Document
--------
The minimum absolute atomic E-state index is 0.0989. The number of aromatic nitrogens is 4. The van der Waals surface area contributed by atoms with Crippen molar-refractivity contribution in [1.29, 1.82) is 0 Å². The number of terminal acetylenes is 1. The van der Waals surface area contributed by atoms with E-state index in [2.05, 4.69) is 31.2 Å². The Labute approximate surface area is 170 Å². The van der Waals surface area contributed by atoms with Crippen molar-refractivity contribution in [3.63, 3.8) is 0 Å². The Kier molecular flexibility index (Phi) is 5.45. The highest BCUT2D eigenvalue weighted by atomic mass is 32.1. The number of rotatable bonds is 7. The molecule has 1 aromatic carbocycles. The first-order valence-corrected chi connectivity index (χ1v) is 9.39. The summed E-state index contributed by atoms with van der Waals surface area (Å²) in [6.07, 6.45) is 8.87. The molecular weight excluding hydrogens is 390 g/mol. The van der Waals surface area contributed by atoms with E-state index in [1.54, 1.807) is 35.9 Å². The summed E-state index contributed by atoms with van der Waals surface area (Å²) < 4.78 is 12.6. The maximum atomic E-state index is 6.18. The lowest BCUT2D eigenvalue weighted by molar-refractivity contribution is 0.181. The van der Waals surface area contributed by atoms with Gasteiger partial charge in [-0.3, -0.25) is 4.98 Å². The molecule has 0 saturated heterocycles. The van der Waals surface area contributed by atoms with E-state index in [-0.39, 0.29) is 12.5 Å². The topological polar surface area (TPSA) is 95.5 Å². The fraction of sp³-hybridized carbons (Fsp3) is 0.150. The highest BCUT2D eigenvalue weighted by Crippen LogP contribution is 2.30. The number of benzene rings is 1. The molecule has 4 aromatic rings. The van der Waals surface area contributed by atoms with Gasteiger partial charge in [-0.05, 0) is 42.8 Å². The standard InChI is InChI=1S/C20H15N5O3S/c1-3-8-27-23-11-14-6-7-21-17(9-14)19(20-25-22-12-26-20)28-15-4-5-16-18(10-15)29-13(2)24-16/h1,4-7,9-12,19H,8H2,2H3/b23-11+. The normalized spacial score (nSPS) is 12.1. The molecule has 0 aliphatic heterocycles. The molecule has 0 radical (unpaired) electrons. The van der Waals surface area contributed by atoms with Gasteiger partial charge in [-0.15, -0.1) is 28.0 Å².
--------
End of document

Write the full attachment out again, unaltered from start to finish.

The minimum absolute atomic E-state index is 0.0989. The number of aromatic nitrogens is 4. The van der Waals surface area contributed by atoms with Crippen molar-refractivity contribution in [1.29, 1.82) is 0 Å². The number of terminal acetylenes is 1. The van der Waals surface area contributed by atoms with E-state index in [2.05, 4.69) is 31.2 Å². The Labute approximate surface area is 170 Å². The van der Waals surface area contributed by atoms with Crippen molar-refractivity contribution in [3.63, 3.8) is 0 Å². The Kier molecular flexibility index (Phi) is 5.45. The highest BCUT2D eigenvalue weighted by atomic mass is 32.1. The number of rotatable bonds is 7. The molecule has 1 aromatic carbocycles. The first-order valence-corrected chi connectivity index (χ1v) is 9.39. The summed E-state index contributed by atoms with van der Waals surface area (Å²) in [6.07, 6.45) is 8.87. The molecular weight excluding hydrogens is 390 g/mol. The van der Waals surface area contributed by atoms with E-state index in [1.54, 1.807) is 35.9 Å². The summed E-state index contributed by atoms with van der Waals surface area (Å²) < 4.78 is 12.6. The maximum atomic E-state index is 6.18. The lowest BCUT2D eigenvalue weighted by molar-refractivity contribution is 0.181. The van der Waals surface area contributed by atoms with Gasteiger partial charge in [-0.3, -0.25) is 4.98 Å². The molecule has 0 saturated heterocycles. The van der Waals surface area contributed by atoms with E-state index in [-0.39, 0.29) is 12.5 Å². The topological polar surface area (TPSA) is 95.5 Å². The fraction of sp³-hybridized carbons (Fsp3) is 0.150. The highest BCUT2D eigenvalue weighted by Crippen LogP contribution is 2.30. The number of benzene rings is 1. The molecule has 4 aromatic rings. The van der Waals surface area contributed by atoms with Gasteiger partial charge in [-0.05, 0) is 42.8 Å². The standard InChI is InChI=1S/C20H15N5O3S/c1-3-8-27-23-11-14-6-7-21-17(9-14)19(20-25-22-12-26-20)28-15-4-5-16-18(10-15)29-13(2)24-16/h1,4-7,9-12,19H,8H2,2H3/b23-11+. The normalized spacial score (nSPS) is 12.1. The molecule has 0 aliphatic heterocycles. The molecule has 0 radical (unpaired) electrons. The van der Waals surface area contributed by atoms with Gasteiger partial charge in [-0.15, -0.1) is 28.0 Å².